While in Colorado Springs for a work related conference I managed to sneak off one morning to do a little hiking. Among the foothills of Pikes Peak is a wonderful little county trail. Section 16 or the Palmer Loop is six mile trail that offers a little bit of everything. Great views of Garden of the gods, a (frozen) mountain stream, and outstanding views of Colorado’s Front Range.
|Colorado’s Front Range glowing red in the morning sun.|
I woke up early and drove less than 5 miles from the hotel. As I approached the trail, the sun had just emerged over the horizon giving the mountains a beautiful red glow. The trailhead was easy to find and I was the first one to arrive. I set off toward the north climbing steadily as I followed the well trafficked snow laden path. The first mile or so has little to no trees which allowed me to take in the many views. As the trail turned west following the northern ridge abundant views of Garden of the gods begged me to stop and linger a while.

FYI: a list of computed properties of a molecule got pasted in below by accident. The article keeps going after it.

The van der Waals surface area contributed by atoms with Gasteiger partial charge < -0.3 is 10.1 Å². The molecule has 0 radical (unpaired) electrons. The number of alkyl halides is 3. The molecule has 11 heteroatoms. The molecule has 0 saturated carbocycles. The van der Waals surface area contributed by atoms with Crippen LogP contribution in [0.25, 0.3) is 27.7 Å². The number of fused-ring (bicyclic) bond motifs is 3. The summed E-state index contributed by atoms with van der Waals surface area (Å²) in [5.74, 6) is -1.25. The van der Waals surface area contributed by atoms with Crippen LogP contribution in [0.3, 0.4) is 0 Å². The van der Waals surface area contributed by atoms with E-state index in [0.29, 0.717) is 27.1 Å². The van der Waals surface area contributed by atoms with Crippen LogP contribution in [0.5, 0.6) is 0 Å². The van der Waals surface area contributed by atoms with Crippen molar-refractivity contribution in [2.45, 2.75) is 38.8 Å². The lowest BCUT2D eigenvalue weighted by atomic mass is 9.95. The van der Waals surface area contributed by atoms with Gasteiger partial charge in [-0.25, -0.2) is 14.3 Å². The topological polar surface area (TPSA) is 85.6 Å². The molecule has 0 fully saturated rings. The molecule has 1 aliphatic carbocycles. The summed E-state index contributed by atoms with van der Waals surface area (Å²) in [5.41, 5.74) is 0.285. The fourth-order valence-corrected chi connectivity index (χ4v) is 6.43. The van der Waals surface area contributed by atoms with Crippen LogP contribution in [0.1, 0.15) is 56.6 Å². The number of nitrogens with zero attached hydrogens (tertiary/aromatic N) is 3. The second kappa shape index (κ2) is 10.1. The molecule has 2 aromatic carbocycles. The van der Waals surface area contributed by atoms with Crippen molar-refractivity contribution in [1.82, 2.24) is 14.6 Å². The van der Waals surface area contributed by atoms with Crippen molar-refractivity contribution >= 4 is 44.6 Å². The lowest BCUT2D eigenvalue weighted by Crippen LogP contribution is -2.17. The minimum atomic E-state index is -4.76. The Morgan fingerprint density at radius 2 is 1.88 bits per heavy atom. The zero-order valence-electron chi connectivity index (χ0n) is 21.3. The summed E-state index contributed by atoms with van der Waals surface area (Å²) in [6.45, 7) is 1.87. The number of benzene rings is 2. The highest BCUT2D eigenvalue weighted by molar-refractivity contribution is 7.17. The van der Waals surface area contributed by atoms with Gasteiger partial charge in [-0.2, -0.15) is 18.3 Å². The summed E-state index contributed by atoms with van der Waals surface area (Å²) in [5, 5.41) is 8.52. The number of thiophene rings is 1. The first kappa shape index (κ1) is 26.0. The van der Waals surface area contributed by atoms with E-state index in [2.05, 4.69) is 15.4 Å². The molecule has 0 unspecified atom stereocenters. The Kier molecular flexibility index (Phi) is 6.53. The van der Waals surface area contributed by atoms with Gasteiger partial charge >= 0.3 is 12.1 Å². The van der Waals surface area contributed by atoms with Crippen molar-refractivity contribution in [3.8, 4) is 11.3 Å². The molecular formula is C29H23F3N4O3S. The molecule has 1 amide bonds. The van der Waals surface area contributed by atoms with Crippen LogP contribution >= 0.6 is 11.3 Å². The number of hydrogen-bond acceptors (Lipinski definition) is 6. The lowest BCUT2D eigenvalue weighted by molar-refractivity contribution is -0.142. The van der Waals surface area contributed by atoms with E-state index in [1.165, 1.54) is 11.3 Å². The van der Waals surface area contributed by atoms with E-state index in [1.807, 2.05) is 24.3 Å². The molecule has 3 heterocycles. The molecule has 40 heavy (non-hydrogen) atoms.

|Section 16 trailhead, AKA Palmer Loop|
|well trafficked snow laden trail|
|Some of the only trees I saw along the first mile of trail.|
|Colorado Springs and Garden of the gods to the north|
|Garden of the gods through the trees.|
|Heading up the mountain before entering the forest.|
|Red Rock Open Space viewed from the Palmer Loop Trail|